Turkey: A 100 Years of Suffering from Kurdophobia

Jwan Dibo

Every so often, Turkey launches massive joint air and ground operations in Iraqi Kurdistan under the pretext of fighting Kurdistan Workers’ Party (PKK). The latest one, certainly, will not be the last one, started on 24th April and, of course, it is still going on. The numbers, magnitude, and nature of Turkey’s consecutive operations outweigh PKK’s might and influence in Iraqi Kurdistan by dozens of times. This, in turn, reveals the latent expansionist intentions of Ankara in Kurdistan region and the real danger it poses against the federal rule in Iraq Kurdistan.

What reinforces this preliminary conclusion is that Turkey has built more than 27 military bases in the areas it occupies inside Kurdistan region. Most of these bases were built in the regions where PKK revolutionaries had no presence or activity. This demonstrates that Turkey’s goal behind these very costly invasions is to stay for ever. Probably later to prepare for the formal annexation of these areas using the Turkish historical lie, which says that these areas in the past were parts of the defunct Ottoman Empire.

Historically, Turkey has never left any areas it entered through incursions and occupations. The Sanjak of Alexandretta is an example. France withdrew from it in 1939 and then Turkey invaded it and annexed it officially to its territory and even changed its name to Hatay. Currently, Turkey occupies large cities and towns in north, northwest, and northeast Syria and it deals with these areas as if they are already original parts of Turkey.

Turkish military operations in Iraqi Kurdistan and later in Syrian Kurdistan have increased significantly since Erdogan and his party came to power in 2002. More precisely since Erdogan became the president of Turkey in 2014 and then the absolute ruler in 2017.

Anti-Kurdish sentiment, also known as anti-Kurdism or Kurdophobia is considered a hot material for mobilisation and polarisation of voters in Turkey. Erdogan and his party, Justice and Development Party (AKP) have become experts at playing on this sensitive and feasible string in Turkey.

The overt argument is fighting against Kurdish terrorists and separatists in Turkey’s Kurdistan, Iraq’s Kurdistan, and Syria’s Kurdistan. But the hidden – declared goal is to battle and undermine Kurdish aspirations for freedom and independence inside and outside Turkey. On this basis, Erdogan formed an alliance with the Nationalist Movement Party, known for its extreme hostility to the Kurds. Both parties have nothing in common but anti-Kurds and thwarting all their endeavours to obtain rights inside and outside Turkey.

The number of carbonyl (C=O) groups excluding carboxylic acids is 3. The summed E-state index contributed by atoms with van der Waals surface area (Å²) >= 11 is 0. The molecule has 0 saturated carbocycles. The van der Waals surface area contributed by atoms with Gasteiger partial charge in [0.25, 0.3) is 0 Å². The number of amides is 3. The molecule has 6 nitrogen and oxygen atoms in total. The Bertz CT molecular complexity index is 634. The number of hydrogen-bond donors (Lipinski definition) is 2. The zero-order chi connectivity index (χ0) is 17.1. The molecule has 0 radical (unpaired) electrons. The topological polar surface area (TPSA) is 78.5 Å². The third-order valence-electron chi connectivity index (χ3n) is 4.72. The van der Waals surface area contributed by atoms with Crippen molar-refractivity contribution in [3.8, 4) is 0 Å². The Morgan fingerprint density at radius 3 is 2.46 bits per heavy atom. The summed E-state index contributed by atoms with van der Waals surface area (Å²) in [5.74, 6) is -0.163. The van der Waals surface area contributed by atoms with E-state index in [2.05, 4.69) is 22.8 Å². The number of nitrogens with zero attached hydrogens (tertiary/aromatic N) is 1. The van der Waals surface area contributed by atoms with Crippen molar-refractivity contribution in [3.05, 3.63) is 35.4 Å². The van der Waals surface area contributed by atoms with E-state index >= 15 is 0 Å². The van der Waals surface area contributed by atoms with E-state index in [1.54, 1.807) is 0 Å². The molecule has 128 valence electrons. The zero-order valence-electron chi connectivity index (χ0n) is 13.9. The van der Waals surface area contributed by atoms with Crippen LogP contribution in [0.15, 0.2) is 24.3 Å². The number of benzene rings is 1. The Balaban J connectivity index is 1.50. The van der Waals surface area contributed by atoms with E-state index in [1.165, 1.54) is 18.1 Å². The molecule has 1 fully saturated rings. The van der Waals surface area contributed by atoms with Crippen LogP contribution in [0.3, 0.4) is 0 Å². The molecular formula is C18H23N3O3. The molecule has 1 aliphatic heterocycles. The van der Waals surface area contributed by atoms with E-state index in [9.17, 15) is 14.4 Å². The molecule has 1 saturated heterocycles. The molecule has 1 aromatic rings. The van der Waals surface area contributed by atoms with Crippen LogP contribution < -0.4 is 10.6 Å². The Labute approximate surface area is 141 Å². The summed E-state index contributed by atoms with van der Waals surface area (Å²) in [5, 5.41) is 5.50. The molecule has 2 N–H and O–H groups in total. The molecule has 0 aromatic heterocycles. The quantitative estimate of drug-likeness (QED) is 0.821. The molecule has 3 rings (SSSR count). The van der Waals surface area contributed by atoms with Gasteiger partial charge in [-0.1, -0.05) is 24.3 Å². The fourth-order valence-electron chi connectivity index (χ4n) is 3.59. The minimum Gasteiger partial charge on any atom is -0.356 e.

General elections in Turkey, both presidential and parliamentary, are due in 1923, if early elections are not held due to the multifaceted crises afflicting Turkey because of Erdogan’s impetuous policies. The anti-Kurd card, ostensibly wrapped in anti-PKK, is a trump card prior and during the election campaigns. Especially, since Erdogan’s popularity in Turkey is continuously declining. Therefore, he seeks, with his hard-line nationalist ally, Devlet Bahçeli, to use anti-Kurd card inside and outside Turkey to attract Turkish constituents.

Internally, most of the leaders of the pro-Kurdish Peoples’ Democratic Party (HDP) are in prison as well as many of its representatives in parliament and mayors. Externally, the systematic exaggeration of PKK threat and the menace of independent inclination of the leadership of Iraqi Kurdistan continues apace. Military operations allegedly against PKK in Iraqi Kurdistan are continuing. In other words, the claimed Kurdish threat is being fought inside and outside border. Erdogan seeks to cover up his internal failures by directing attention outside Turkey, viz., Kurdish old-new allegedly threat against Turkish national security.

Erdogan is racing against time and plans to achieve a lot by 2023, when Turkey gets rid of the restrictions of the 1923 Treaty of Lausanne, as he claims. Therefore, he works on more than one level and on more than one front. Turkey keeps Interfering in the affairs of neighbouring as well as distant states, occupying large areas in Iraq and Syria, including Kurdish areas. Erdogan simply seeks to restore some of the bygone glories of his Ottoman ancestors, even if that is at the expense of others’ suffering and spilling their blood.

Erdogan, the Islamist, like Mustafa Kemal, the secularist, and most of the Turkish leaders between the two periods, suffers from a chronic Kurdish phobia that extends for about a hundred years, if not more.

The former Turkish Prime Minister, Bulent Ecevit, said that “we will fight an independent Kurdish state even if it appears in South Africa”. Erdogan has improved this systematic policy as follows; Turkey will fight any Kurdish ambitions to obtain rights even if they are less than independence and even if these endeavours will occur on the moon. Perhaps the essential distinction between Ecevit and Erdogan is that the latter is now targeting Kurdish existence itself, as a people and a nation.

by: Jwan Dibo

Jwan Dibo